|Saint Cecilia, Virgin and
Martyr - late 2nd or 3rd Century
Ironically, St. Cecilia is the patron saint of music and musicians because of the disdain she felt for the music played at her wedding celebration: "While the musical instruments sounded, she sang in her heart to the Lord alone, saying, 'Let my heart and my body be undefiled, O Lord, that I may not be confounded'" (Ryan 318).
A Christian in a pagan household, St. Cecilia did not want to be wed. That night, she explained her faith to her bridegroom Valerian, saying that an angel had crowns for them both if he would convert. Though dubious, Valerian looked into it, consulted with Pope Urban, converted, and even brought his brother into the fold. The story continues with the martyrdom of the brothers and then the trial and passion of St. Cecilia herself. The judge ordered her burned in her bath. When this failed, he ordered her decapitated. This was only partly successful, so she lived three more days, time enough to preach the faith, convert multitudes, and give her goods to the poor.
A chapel dedicated to St. Cecilia in the church of San Luigi dei Francesi in Rome has frescoes by Domenichino that trace these events: the crowns, the trial, the distribution of goods to the poor, and her death.
From the late 14th century onward portraits of the saint feature musical instruments such as organs, harps or viols (example). In Raphael's 1514 painting at left her preference for heavenly song is expressed in the broken state of the instruments, the angels above singing a capella, and her own heavenward glance. That glance becomes a common feature in Renaissance portraits (see Domenichino and Capodimonte) and is reprised in the nineteenth century, when St. Cecilia is adopted as a model of refined womanhood (example).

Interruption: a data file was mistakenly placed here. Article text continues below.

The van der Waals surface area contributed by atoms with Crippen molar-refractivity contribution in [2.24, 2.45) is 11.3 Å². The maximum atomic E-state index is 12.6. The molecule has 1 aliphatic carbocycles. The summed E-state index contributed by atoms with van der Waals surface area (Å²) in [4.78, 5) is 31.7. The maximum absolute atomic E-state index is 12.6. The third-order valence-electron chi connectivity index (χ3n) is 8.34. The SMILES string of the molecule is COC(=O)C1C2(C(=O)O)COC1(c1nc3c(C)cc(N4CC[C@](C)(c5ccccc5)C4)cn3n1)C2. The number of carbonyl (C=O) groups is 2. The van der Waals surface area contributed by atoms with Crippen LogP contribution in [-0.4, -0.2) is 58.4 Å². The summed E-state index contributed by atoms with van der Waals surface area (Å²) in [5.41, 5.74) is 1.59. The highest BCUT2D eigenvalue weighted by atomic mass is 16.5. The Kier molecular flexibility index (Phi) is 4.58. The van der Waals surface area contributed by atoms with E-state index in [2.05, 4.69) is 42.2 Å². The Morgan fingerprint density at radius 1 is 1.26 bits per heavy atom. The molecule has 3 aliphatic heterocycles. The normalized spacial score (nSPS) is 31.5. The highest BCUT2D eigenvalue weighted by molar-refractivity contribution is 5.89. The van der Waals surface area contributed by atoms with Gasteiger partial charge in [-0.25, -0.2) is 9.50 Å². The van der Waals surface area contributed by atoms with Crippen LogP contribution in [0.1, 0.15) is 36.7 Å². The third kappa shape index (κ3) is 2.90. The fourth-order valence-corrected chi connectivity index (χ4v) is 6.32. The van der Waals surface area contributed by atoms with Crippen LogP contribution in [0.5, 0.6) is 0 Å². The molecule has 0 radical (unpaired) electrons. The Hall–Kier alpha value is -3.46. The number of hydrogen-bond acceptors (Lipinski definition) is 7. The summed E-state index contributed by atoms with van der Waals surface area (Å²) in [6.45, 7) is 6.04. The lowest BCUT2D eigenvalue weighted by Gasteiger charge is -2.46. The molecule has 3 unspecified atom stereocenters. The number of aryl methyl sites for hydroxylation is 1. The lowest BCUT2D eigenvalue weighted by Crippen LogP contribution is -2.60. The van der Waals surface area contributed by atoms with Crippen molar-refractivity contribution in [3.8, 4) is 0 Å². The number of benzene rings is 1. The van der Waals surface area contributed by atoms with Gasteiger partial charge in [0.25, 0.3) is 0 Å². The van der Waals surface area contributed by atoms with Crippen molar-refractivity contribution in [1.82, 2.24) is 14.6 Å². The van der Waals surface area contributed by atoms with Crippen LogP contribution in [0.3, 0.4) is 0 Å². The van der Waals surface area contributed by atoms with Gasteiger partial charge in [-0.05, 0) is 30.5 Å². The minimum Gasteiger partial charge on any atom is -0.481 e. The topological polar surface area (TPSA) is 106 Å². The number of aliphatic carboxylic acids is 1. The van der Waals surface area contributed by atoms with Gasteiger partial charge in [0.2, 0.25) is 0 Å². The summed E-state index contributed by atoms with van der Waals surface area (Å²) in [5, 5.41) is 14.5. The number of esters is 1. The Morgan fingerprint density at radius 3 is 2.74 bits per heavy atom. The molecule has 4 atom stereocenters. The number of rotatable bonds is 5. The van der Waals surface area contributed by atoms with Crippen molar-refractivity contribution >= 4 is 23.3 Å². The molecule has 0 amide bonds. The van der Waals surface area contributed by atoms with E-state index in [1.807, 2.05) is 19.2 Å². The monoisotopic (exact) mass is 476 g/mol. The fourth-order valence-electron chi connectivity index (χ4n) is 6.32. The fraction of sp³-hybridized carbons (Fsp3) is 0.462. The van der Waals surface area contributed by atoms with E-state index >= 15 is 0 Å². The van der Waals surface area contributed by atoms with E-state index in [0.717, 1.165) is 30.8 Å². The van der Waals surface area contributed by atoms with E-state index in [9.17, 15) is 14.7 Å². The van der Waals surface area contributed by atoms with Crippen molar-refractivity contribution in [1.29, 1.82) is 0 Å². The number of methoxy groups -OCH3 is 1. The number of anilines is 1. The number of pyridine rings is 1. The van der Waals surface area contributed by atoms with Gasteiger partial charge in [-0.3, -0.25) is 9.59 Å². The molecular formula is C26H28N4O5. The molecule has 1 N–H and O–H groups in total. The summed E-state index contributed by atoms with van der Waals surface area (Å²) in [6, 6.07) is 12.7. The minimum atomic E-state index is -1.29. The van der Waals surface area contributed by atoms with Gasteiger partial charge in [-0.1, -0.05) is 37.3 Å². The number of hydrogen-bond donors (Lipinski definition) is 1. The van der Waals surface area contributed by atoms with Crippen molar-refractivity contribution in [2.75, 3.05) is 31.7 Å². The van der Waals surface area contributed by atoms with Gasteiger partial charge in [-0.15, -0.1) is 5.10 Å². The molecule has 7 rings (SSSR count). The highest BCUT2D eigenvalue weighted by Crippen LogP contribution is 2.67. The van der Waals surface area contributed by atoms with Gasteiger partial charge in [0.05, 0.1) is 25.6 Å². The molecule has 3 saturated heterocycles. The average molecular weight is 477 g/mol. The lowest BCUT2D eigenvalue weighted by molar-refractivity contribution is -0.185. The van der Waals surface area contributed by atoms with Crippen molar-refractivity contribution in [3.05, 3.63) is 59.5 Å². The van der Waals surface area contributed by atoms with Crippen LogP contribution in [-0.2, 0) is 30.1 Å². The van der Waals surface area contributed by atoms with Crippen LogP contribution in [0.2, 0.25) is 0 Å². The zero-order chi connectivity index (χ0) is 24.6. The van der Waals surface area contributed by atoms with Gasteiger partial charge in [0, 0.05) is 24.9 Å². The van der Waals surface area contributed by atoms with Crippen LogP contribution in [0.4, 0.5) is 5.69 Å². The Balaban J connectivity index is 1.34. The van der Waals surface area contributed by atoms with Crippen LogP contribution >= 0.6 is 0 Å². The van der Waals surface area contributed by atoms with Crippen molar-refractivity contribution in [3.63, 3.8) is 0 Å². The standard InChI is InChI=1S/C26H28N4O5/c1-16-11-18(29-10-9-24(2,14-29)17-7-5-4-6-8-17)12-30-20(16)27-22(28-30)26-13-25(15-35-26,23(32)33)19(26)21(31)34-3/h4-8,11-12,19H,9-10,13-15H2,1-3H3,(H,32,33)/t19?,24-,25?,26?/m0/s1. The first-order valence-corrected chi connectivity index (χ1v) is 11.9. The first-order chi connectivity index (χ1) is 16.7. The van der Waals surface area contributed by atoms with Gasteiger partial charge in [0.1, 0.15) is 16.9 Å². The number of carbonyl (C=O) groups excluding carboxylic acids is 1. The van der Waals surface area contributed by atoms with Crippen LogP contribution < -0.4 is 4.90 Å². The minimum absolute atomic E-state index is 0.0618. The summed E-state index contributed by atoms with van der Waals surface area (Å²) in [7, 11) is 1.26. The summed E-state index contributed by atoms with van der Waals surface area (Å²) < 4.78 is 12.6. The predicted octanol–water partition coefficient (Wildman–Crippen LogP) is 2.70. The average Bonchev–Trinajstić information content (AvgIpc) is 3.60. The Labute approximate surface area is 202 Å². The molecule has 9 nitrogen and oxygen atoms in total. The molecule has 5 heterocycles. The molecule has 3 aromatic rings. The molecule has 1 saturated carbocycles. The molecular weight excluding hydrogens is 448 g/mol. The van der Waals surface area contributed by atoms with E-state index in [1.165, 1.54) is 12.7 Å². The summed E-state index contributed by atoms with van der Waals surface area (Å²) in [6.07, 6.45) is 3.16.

In the 9th century Pope Paschal I had St. Cecilia's remains unearthed from the Catacombs of St. Calixtus and reported that her body was incorrupt and that her hands signaled the Trinity, with one extending three fingers and the other a single finger. He had the body re-interred in the church of Santa Cecilia in Trastevere, where a 12th or 13th century fresco memorializes the discovery of the incorrupt body. Then in 1599 her tomb was re-opened by Paolo Cardinal Sfodrati, who also reported that the body was intact and incorrupt. He commissioned Stefano Maderno to make a sculpture of the body, and the sculpture is now on display at the east end of the nave of Santa Cecilia in Trastevere.
Feast day: November 22
At left, Raphael, The Ecstasy of St. Cecilia
Narrative altarpiece from the early 14th centuryAmong other saints:
6th-century apse mosaic in CroatiaHagiography and Literature:
Golden Legend #169: html or pdf
Chaucer, The Second Nun's Tale (cached)
Dryden, A Song for St. Cecilia's Day (cached)